An aircraft waiting for takeoff on the ground at Puerto Ordaz informed tower smoke was rising in the approach path of runway 07. Tower requested the airborne aircraft, that had attempted to establish contact, to overfly the scene, the crew confirmed an aircraft had crashed at that location and was on fire. Tower immediately activated the airport's emergency response prepared for aircraft accidents.
The JIAAC reported 3 crew and 14 passengers perished in the accident, one flight attendant and 9 passengers received serious injuries, 24 passengers survived with minor injuries.
The aircraft broke through the perimeter fence of SIDOR steel works company, damaged a 116kV power line, five empty metal containers for transporting cargo, a number of contained containing iron materials and wooden boxes containing equipment, the wooden boxes also suffered fire damage.
The captain (62, ATPL, total hours and hours on type unknown due to no records found prior to 2006) was assisted by a first officer (38, CPL, 1038 hours total, 483 hours on type).
The aircraft had been built in 1994 and was registered in Venezuela for Conviasa in November 2006.
The final report also quotes the weather data for Ciudad Bolivar (as AVH did in 2010 due to lack of METARs available fo Puerto Ordaz).
The JIAAC analysed in the final minutes the crew received an aural "cricket sound" (stall) warning as well as the as the stick shaker activation. The first officer called "wait! wait!" and pushed the control column forward, the captain pulled the control column back in order to prevent the aircraft descending, that was flying at a normal speed and in normal attitude. The warnings should not have activated as the aircraft was not close at all to any boundary of the flight envelope. The first officer calls "Stick Shaker! Stick Shaker! Go, stop the stick shaker, go!", the captain replies "it is faulty". The first officer subsequently noticed the amber fault light on the stick shaker had activated and replied "okay, go on, pull".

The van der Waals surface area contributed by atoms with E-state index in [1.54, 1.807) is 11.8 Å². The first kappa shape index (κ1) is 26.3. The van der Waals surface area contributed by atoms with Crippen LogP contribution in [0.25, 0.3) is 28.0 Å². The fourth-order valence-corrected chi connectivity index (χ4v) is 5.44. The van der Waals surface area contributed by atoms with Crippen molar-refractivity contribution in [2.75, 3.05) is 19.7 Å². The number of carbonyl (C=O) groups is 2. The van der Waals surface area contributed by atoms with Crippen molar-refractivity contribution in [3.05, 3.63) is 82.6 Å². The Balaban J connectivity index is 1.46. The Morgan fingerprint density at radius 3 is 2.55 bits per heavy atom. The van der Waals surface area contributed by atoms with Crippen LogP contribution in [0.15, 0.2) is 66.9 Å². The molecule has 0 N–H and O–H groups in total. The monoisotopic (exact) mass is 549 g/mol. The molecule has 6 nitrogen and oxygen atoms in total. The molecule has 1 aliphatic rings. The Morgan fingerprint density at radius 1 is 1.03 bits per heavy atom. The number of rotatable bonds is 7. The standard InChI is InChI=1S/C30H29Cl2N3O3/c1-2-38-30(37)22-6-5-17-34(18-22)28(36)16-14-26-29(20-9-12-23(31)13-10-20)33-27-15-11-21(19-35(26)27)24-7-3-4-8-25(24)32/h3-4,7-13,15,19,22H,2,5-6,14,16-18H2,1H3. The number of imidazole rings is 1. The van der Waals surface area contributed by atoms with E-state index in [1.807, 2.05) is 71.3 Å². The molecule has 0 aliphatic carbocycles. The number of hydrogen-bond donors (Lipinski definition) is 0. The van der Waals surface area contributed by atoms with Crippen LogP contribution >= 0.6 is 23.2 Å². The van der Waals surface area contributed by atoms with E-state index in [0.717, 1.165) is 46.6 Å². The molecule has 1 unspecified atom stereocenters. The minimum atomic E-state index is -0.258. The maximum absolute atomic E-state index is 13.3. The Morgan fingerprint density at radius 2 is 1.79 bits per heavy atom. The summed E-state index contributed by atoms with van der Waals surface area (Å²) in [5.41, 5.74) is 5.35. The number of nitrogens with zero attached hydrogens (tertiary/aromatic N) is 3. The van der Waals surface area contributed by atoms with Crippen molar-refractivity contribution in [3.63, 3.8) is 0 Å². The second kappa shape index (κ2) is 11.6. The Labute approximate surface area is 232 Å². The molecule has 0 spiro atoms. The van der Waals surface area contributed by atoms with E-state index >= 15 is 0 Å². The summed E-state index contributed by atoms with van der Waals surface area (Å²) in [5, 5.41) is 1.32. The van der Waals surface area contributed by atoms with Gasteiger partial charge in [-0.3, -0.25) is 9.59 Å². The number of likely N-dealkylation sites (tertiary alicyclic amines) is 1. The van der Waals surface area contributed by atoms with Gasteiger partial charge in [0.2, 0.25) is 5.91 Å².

The JIAAC analyse the fault light of the stick shaker indicated a malfunction of the CAC computer. The procedures would requireto press the fault light which would deactivate the stick shaker and stick pusher. The captain instructs the first officer to press that light, however, the warnings continue. If the button was indeed pressed by the first officer, this means the fault condition was still present and was intermittent.
The CAC monitors both AoA vanes and compares them. If a difference of more than 4 degrees exist between them, an according fault condition is generated. If that fault condition does not exist the values of both AoA vanes are averaged, if that value exceeds the critical angle of attack, the stick shaker is being activated.
24 seconds after the stick shaker activated the pitch controls were decoupled and the according warning, the left and right pitch controls were disconnected, sounded, each pilot was now controlling the elevator of his side (captain the left elevator, first officer the right elevator). The investigation assumes, the controls were disconnected because both pilots provided different inputs on the pitch.
This would require the two pilots to coordinate so that the elevators are moved in sync. However, the situation was complicated by the fact that the pilots were "fighting" each other providing counteracting control forces. The captain applied significant efforts and force to maintain level flight.
Post impact inspection revealed the stick pusher on the left side was in a nose down position. Several simulations at the aircraft maufacturer revealed that due to the force applied onto the elevator it was impossible to maintain level flight with the stick pusher activating.
No Metars and no local weather data are available, available Metars for Ciudad Bolivar [SVCB] 50nm westsouthwest of Puerto Ordaz [SVPR]:
SVCB 131600Z 00000KT 9999 BKN025 27/24 Q1011
SVCB 131400Z 30007KT 9999 BKN015 27/23 Q1013
SVCB 131300Z 18010KT 9999 BKN015 27/24 Q1012
SVCB 131200Z 00000KT 9999 BKN015 26/25 Q1010
SVCB 131100Z 00000KT 9999 BKN015 26/25 Q1010
This article is published under license from Avherald.com. © of text by Avherald.com.